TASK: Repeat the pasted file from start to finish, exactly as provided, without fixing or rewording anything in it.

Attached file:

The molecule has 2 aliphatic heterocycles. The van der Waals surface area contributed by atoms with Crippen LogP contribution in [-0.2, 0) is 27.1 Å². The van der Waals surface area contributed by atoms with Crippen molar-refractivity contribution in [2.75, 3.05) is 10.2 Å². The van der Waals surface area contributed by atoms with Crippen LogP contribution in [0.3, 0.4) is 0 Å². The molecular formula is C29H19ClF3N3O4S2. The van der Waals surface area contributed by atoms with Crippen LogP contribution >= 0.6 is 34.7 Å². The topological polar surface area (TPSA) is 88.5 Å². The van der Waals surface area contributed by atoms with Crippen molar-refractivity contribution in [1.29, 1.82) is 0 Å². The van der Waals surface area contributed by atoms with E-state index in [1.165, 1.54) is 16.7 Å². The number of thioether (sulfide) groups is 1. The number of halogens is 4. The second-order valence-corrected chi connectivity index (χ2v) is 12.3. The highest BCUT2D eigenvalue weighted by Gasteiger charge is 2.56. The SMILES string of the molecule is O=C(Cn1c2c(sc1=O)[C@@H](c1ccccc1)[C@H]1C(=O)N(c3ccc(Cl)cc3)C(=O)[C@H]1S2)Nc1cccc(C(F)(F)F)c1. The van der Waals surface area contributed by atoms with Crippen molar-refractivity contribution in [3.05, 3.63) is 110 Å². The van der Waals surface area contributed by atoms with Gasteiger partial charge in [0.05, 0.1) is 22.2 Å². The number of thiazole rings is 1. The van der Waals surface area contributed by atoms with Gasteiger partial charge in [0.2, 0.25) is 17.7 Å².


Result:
The molecule has 2 aliphatic heterocycles. The van der Waals surface area contributed by atoms with Crippen LogP contribution in [-0.2, 0) is 27.1 Å². The van der Waals surface area contributed by atoms with Crippen molar-refractivity contribution in [2.75, 3.05) is 10.2 Å². The van der Waals surface area contributed by atoms with Crippen LogP contribution in [0.3, 0.4) is 0 Å². The molecular formula is C29H19ClF3N3O4S2. The van der Waals surface area contributed by atoms with Crippen LogP contribution >= 0.6 is 34.7 Å². The topological polar surface area (TPSA) is 88.5 Å². The van der Waals surface area contributed by atoms with Crippen molar-refractivity contribution in [1.29, 1.82) is 0 Å². The van der Waals surface area contributed by atoms with E-state index in [1.165, 1.54) is 16.7 Å². The number of thioether (sulfide) groups is 1. The number of halogens is 4. The second-order valence-corrected chi connectivity index (χ2v) is 12.3. The highest BCUT2D eigenvalue weighted by Gasteiger charge is 2.56. The SMILES string of the molecule is O=C(Cn1c2c(sc1=O)[C@@H](c1ccccc1)[C@H]1C(=O)N(c3ccc(Cl)cc3)C(=O)[C@H]1S2)Nc1cccc(C(F)(F)F)c1. The van der Waals surface area contributed by atoms with Crippen molar-refractivity contribution in [3.05, 3.63) is 110 Å². The van der Waals surface area contributed by atoms with Gasteiger partial charge in [0.05, 0.1) is 22.2 Å². The number of thiazole rings is 1. The van der Waals surface area contributed by atoms with Gasteiger partial charge in [0.2, 0.25) is 17.7 Å².